Second, injectors ("codeless kexts" as named by Apple) may also qualify for certificates, though this is more at Apple's discretion.

And then what?
This leaves other injectors and "illegitimate" kexts, those which subvert Apple's walled garden ecosystem, the prime candidate being FakeSMC which enables hackintoshing in the first place. Others may feel that this is Apple's way of cracking down, but I don't see it that way. At the very least they've made an attempt to secure their operating system, and yes, this will catch other groups in the crosshairs. Kozlek, the active developer of FakeSMC, has apparently acquired a certificate from Apple, but I'm skeptical of the outcome. Certainly I wouldn't want to force their hands to make a decision either way, hackintosh or no hackintosh, so I have come up with what I feel is a more equitable solution. Apple doesn't have to explicitly allow or disallow FakeSMC, we find a way around their approval which still provides users with the security of signed kexts: Gatebreak.

I won't be discussing Gatebreak on a technical level here, but suffice it to say it simply and elegantly removes one requirement above, that the certificates must originate from Apple. Without this restriction any user who explicitly adds a certificate as Trusted to the System keychain gives their consent to load a given kernel extension signed with that certificate. The kext must still be untampered and valid, but burden is now on the user to determine the legitimacy of a kext and Trust it.

There is still one more wrinkle here, that even if an open source kext developer posts their source and a signed binary copy (no one should ever post a private certificate key, for any reason), the kernel extension still cannot be modified, even by a user. While it's true that a user could simply re-sign any kext with a certificate they created on their own machine and Trusted, this would mean the death of interoperability: every technically-inclined user's machine would contain kexts usable only by them, and without marking the certificate trusted first, would be unusable even when reinstalling or upgrading.

Look at the NVRAM
To solve this problem, I have posted another solution: NVRAM "user preferences" for kernel extensions. If an Info.plist cannot be modified because it is signed, there is another way of getting "user preferences" into a kernel extension when it loads: reading the NVRAM. Certainly this solution cannot fix an issue like a bad IOPCIMatch, it will only work once the kext is loaded; however it provides an elegant solution to the matter of preferences like "smc-compatible" in FakeSMC, or the REV SMC key which dictates the system's SMC version.

At the simplest level, hackintoshers using Chimera/Chameleon with FileNVRAM can save kext preferences to the NVRAM using the `nvram` utility in Terminal for use with any kext which supports this feature. A special version of FakeSMC is bundled with Gatebreak which allows any configurable property to be modified at boot time.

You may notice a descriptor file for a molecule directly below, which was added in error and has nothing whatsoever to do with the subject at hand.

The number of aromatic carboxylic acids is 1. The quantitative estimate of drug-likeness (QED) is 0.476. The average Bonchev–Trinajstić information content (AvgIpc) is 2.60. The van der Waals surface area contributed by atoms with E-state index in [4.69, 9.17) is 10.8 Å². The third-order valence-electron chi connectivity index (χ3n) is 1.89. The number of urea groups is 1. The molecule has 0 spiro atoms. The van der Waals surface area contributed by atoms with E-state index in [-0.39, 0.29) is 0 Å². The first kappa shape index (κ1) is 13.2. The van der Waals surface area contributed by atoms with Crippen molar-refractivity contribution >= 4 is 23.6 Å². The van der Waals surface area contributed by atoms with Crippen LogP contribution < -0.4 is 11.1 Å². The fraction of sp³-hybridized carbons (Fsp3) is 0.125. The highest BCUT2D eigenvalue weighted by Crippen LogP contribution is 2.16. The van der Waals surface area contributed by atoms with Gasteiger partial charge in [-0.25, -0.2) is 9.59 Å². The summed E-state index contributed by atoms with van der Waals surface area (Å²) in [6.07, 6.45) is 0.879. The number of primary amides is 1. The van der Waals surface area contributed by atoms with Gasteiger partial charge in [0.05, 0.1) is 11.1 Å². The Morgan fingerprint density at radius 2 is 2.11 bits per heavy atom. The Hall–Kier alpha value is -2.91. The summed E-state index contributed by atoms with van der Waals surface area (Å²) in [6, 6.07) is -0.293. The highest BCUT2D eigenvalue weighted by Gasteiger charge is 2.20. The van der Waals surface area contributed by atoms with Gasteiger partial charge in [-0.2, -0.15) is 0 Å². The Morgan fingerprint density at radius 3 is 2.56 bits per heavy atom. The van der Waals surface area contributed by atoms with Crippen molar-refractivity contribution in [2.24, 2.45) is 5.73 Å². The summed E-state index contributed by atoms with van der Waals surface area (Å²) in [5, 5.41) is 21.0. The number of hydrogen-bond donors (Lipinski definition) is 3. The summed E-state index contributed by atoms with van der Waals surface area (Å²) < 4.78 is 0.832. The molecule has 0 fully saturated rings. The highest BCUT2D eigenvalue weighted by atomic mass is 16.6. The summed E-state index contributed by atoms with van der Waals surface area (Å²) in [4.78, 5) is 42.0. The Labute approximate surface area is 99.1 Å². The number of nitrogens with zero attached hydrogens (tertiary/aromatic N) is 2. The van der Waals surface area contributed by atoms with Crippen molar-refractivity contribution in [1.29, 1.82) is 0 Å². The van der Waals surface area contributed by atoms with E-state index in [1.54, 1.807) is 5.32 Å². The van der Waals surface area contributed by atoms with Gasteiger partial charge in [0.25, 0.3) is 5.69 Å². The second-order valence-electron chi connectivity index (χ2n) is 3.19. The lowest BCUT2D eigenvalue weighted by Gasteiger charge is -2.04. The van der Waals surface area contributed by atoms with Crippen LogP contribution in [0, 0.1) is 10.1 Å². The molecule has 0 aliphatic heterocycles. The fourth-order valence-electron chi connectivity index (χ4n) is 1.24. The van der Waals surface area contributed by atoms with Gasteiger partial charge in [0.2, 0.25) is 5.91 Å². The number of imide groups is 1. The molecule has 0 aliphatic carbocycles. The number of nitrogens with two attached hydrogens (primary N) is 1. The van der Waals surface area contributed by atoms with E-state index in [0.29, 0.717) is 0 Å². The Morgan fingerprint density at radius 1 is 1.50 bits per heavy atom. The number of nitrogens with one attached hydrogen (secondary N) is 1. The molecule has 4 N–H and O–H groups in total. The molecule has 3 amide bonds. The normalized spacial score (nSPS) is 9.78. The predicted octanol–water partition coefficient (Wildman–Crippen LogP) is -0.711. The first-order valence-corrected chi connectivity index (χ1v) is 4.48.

Not only does this allow any sort of modification (I suggest kext developers only allow property overrides, but this is not a rule), but it also means these preferences can be scripted and exist separate from the kexts themselves. If a preference causes issues, just remove it from the NVRAM. Don't remember what you modified? just run `nvram -x -p` in Terminal. Want to send your friend the same preferences you used? save the output of the previous command and tell them to run `nvram -x -f <file>` where <file> is wherever they saved the output.

In this way kexts remain tunable, but without breaking their seals and while making things simpler in the future. I hope all kext developers will implement something similar soon, where necessary.
 

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Awsome read,
Thanks SJ.

It specifically cleared up some things I had been wondering about. Frankly i am a bit disappointed that Apple policy is to require certificates come from them. I was under the impression, and hoping, that any valid Dev account could sign their own kexts. Frankly, with OS X now being free, I thought it was very appropriate that every hack user basically be forced to get a dev account for $100 / year. In fact the cost of OS X has been too low for a long time (assuming you don't pay for it via the premium prices built into mac hardware), and $100 / year would at least go further into paying apple something for the great OS we use.

That said i love the fileNVRAM idea and, maybe i am wrong about this, but see it as also a way to transfer some kext settings from kernel flags to nvram setting. I think that will be cleaner if its the case. Looking at for instance genericusbxhci for instance.

Thanks for everything,
g\
 
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ouch... another cat and mouse scene :D
 
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Thanks SJ..!!
I have used a Rosewill Easy n1 USB wireless for ages.
It worked on 10.8.3
No luck on Mavericks.
I will check and see if I get warning on boot about KEXT.
The Ralink program will not run.
Hopefully Ralink will update. Possibly one of the scenarios you mentioned may be the problem.

Your research and proposals are very useful.
Hopefully my next Hackintosh will not have an Apple motherboard plus my parts.
 
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What about loading kexts from /Extra/Extensions? Do these also have to be signed? Thanks.
 

SJ_UnderWater

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/E/E is not known to `kextd`, that's a Chimera/Chameleon feature, so it doesn't count.
 
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So they don't need to be signed? Excellent. That seems to fit my experience, installing Mavericks for the first time today.